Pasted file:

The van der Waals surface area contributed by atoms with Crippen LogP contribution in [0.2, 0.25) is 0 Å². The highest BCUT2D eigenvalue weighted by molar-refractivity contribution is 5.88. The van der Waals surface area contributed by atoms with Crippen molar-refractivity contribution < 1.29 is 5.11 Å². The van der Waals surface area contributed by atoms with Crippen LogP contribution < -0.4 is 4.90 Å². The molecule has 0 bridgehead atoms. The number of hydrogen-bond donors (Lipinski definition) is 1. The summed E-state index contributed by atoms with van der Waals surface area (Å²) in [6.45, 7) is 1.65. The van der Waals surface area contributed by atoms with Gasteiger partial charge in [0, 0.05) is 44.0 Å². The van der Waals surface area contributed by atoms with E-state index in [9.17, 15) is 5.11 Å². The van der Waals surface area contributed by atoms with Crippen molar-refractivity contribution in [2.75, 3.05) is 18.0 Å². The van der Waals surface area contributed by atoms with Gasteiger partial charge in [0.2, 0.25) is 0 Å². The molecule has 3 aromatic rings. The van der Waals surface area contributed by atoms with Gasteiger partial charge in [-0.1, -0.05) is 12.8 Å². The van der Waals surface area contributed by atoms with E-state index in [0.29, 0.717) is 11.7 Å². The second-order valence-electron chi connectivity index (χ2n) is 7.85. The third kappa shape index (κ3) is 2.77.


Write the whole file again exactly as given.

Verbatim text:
The van der Waals surface area contributed by atoms with Crippen LogP contribution in [0.2, 0.25) is 0 Å². The highest BCUT2D eigenvalue weighted by molar-refractivity contribution is 5.88. The van der Waals surface area contributed by atoms with Crippen molar-refractivity contribution < 1.29 is 5.11 Å². The van der Waals surface area contributed by atoms with Crippen LogP contribution < -0.4 is 4.90 Å². The molecule has 0 bridgehead atoms. The number of hydrogen-bond donors (Lipinski definition) is 1. The summed E-state index contributed by atoms with van der Waals surface area (Å²) in [6.45, 7) is 1.65. The van der Waals surface area contributed by atoms with Gasteiger partial charge in [0, 0.05) is 44.0 Å². The van der Waals surface area contributed by atoms with E-state index in [9.17, 15) is 5.11 Å². The van der Waals surface area contributed by atoms with Crippen molar-refractivity contribution in [2.75, 3.05) is 18.0 Å². The van der Waals surface area contributed by atoms with Gasteiger partial charge in [0.2, 0.25) is 0 Å². The molecule has 3 aromatic rings. The van der Waals surface area contributed by atoms with Gasteiger partial charge in [-0.1, -0.05) is 12.8 Å². The van der Waals surface area contributed by atoms with E-state index in [0.29, 0.717) is 11.7 Å². The second-order valence-electron chi connectivity index (χ2n) is 7.85. The third kappa shape index (κ3) is 2.77.